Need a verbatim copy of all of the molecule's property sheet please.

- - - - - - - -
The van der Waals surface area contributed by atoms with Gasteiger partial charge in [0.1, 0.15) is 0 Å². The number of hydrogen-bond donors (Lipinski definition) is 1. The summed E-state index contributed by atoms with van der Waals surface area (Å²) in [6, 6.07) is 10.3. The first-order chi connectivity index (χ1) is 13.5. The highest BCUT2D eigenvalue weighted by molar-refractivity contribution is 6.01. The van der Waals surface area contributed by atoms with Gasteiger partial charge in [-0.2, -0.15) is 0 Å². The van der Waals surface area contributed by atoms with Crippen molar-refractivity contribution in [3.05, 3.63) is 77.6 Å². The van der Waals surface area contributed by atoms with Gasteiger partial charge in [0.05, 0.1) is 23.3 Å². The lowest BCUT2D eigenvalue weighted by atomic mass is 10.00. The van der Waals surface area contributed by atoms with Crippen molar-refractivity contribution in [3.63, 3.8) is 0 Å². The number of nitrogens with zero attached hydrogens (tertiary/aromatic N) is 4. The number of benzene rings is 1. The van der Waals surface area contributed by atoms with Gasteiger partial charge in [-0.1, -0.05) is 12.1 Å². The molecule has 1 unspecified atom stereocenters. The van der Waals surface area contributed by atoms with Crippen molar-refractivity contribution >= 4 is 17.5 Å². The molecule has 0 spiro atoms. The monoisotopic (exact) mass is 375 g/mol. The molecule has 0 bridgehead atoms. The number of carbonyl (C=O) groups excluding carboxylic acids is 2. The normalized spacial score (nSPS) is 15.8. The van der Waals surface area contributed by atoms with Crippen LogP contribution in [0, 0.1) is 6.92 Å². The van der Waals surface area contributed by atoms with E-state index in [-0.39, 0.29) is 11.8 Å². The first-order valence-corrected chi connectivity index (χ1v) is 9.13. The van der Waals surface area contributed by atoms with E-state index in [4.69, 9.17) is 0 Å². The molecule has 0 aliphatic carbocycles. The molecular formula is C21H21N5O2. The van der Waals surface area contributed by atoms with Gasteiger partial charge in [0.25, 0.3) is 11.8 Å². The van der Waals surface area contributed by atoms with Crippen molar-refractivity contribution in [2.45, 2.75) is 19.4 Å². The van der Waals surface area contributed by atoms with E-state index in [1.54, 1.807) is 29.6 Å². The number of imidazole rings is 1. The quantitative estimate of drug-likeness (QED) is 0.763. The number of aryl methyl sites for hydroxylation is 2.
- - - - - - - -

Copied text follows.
The van der Waals surface area contributed by atoms with Gasteiger partial charge in [0.1, 0.15) is 0 Å². The number of hydrogen-bond donors (Lipinski definition) is 1. The summed E-state index contributed by atoms with van der Waals surface area (Å²) in [6, 6.07) is 10.3. The first-order chi connectivity index (χ1) is 13.5. The highest BCUT2D eigenvalue weighted by molar-refractivity contribution is 6.01. The van der Waals surface area contributed by atoms with Gasteiger partial charge in [-0.2, -0.15) is 0 Å². The van der Waals surface area contributed by atoms with Crippen molar-refractivity contribution in [3.05, 3.63) is 77.6 Å². The van der Waals surface area contributed by atoms with Gasteiger partial charge in [0.05, 0.1) is 23.3 Å². The lowest BCUT2D eigenvalue weighted by atomic mass is 10.00. The van der Waals surface area contributed by atoms with Crippen molar-refractivity contribution in [3.63, 3.8) is 0 Å². The number of nitrogens with zero attached hydrogens (tertiary/aromatic N) is 4. The number of benzene rings is 1. The van der Waals surface area contributed by atoms with Gasteiger partial charge in [-0.1, -0.05) is 12.1 Å². The molecule has 1 unspecified atom stereocenters. The van der Waals surface area contributed by atoms with Crippen molar-refractivity contribution >= 4 is 17.5 Å². The molecule has 0 spiro atoms. The monoisotopic (exact) mass is 375 g/mol. The molecule has 0 bridgehead atoms. The number of carbonyl (C=O) groups excluding carboxylic acids is 2. The normalized spacial score (nSPS) is 15.8. The van der Waals surface area contributed by atoms with Crippen LogP contribution in [0, 0.1) is 6.92 Å². The van der Waals surface area contributed by atoms with E-state index in [-0.39, 0.29) is 11.8 Å². The first-order valence-corrected chi connectivity index (χ1v) is 9.13. The van der Waals surface area contributed by atoms with E-state index in [4.69, 9.17) is 0 Å². The molecule has 0 aliphatic carbocycles. The molecular formula is C21H21N5O2. The van der Waals surface area contributed by atoms with Gasteiger partial charge in [0.25, 0.3) is 11.8 Å². The van der Waals surface area contributed by atoms with Crippen molar-refractivity contribution in [2.45, 2.75) is 19.4 Å². The van der Waals surface area contributed by atoms with E-state index in [1.54, 1.807) is 29.6 Å². The number of imidazole rings is 1. The quantitative estimate of drug-likeness (QED) is 0.763. The number of aryl methyl sites for hydroxylation is 2.